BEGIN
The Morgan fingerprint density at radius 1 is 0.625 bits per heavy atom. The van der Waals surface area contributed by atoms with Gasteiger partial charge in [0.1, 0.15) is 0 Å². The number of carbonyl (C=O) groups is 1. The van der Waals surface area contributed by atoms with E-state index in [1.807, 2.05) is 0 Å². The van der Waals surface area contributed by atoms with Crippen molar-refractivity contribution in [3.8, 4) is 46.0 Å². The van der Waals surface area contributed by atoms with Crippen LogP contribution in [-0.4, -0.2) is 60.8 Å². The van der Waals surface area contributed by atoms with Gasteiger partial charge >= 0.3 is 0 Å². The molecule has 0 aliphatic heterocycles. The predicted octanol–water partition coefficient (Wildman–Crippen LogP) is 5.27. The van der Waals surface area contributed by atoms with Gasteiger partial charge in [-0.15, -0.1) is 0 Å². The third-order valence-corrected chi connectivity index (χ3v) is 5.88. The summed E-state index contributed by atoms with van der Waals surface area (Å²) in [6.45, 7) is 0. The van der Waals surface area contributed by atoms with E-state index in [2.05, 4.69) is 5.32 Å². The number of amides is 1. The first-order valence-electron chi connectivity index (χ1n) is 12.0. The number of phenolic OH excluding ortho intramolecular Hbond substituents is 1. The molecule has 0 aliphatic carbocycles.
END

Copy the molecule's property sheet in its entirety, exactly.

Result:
The Morgan fingerprint density at radius 1 is 0.625 bits per heavy atom. The van der Waals surface area contributed by atoms with Gasteiger partial charge in [0.1, 0.15) is 0 Å². The number of carbonyl (C=O) groups is 1. The van der Waals surface area contributed by atoms with E-state index in [1.807, 2.05) is 0 Å². The van der Waals surface area contributed by atoms with Crippen molar-refractivity contribution in [3.8, 4) is 46.0 Å². The van der Waals surface area contributed by atoms with Crippen LogP contribution in [-0.4, -0.2) is 60.8 Å². The van der Waals surface area contributed by atoms with Gasteiger partial charge >= 0.3 is 0 Å². The molecule has 0 aliphatic heterocycles. The predicted octanol–water partition coefficient (Wildman–Crippen LogP) is 5.27. The van der Waals surface area contributed by atoms with Gasteiger partial charge in [-0.15, -0.1) is 0 Å². The third-order valence-corrected chi connectivity index (χ3v) is 5.88. The summed E-state index contributed by atoms with van der Waals surface area (Å²) in [6.45, 7) is 0. The van der Waals surface area contributed by atoms with E-state index in [2.05, 4.69) is 5.32 Å². The number of amides is 1. The first-order valence-electron chi connectivity index (χ1n) is 12.0. The number of phenolic OH excluding ortho intramolecular Hbond substituents is 1. The molecule has 0 aliphatic carbocycles.